“This Act broadens the scope of enquiries at inquest and clarifies that they are not limited to establishing the medical cause of death, but that they may also seek to establish, to the extent the coroner considers necessary, the circumstances in which the death occurred”.
The total number of deaths in the State in 2018 was 31,116.
Of these, 12,061 deaths were reported to coroners (39%).
Of the deaths reported to coroners, 3,375 post-mortem examinations were directed, with no further action required. A further 2,092 deaths required a post-mortem examination and an inquest.
17,528 cases in 2018
In total, coroners dealt with 17,528 cases in 2018, which represented 56% of all deaths.
The sections of the act commenced yesterdat concern the following:
- Section 21: Post-mortem examinations and related matters,
- Section 23: Amendment of section 37 of the Principal Act (witnesses at inquest),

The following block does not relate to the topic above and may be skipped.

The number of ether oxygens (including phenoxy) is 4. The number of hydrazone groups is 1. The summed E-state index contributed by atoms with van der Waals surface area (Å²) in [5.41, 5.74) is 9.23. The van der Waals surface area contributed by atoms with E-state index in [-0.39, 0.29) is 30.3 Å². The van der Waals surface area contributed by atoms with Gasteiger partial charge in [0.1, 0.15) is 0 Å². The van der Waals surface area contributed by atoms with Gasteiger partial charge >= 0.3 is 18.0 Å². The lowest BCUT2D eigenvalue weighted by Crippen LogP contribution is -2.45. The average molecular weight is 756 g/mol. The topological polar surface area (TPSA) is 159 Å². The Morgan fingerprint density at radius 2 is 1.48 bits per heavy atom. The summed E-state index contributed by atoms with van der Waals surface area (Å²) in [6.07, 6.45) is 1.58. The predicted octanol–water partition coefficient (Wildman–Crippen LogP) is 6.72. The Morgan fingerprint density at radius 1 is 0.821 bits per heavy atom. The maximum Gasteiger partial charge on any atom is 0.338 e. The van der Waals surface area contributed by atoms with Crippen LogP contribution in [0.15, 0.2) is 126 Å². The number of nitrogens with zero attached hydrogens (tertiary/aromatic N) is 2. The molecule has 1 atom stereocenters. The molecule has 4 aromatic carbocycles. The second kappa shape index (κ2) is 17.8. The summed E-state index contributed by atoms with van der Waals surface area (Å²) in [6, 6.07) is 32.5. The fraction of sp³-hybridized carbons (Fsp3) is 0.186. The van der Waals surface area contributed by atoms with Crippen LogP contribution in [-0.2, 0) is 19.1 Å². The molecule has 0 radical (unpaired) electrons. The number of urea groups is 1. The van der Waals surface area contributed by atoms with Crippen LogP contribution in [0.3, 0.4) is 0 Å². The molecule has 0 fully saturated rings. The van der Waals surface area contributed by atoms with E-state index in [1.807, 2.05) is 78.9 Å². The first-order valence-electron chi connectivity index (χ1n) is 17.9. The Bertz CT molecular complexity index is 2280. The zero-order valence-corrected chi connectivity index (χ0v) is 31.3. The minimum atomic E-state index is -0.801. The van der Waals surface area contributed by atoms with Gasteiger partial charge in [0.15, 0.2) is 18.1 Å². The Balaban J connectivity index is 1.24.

- Section 24: Power with respect to the taking of evidence at inquest,
- Section 25: Taking of evidence from person about to leave the State,
- Section 36: Directions of the High Court.
- Section 39(d): Repeal of sections 19 and 52 of the Coroners Act 1962 (relating to post-mortem examination arrangements).
These provisions could not be commenced before now as the necessary court rules had to be put in place before they could take effect.
The commencement of section 21 will provide for a modernised approach to the "direction, conduct, obtaining of necessary medical records" and to the reporting of post-mortem examinations to be made by the coroner under the legislation.
This concerns a revised section 33 of the Principal Act and five new sections 33A to 33E.
Next of kin
The Minister commented: “The changes in regard to post-mortem examinations directed by the coroner represent a significant modernisation of the provisions in the 1962 Act. They will provide certainty to all concerned in the process and will reassure the next of kin of the deceased”.
Section 23 will strengthen coroners’ powers to compel the attendance of witnesses at inquests. Where a person might not comply without reasonable excuse, the coroner can apply to the High Court to compel attendance.
Section 24 also strengthens the coroner’s powers with regard to the production of documents or other evidence at an inquest. The coroner can now apply to the High Court to compel production of the relevant evidence.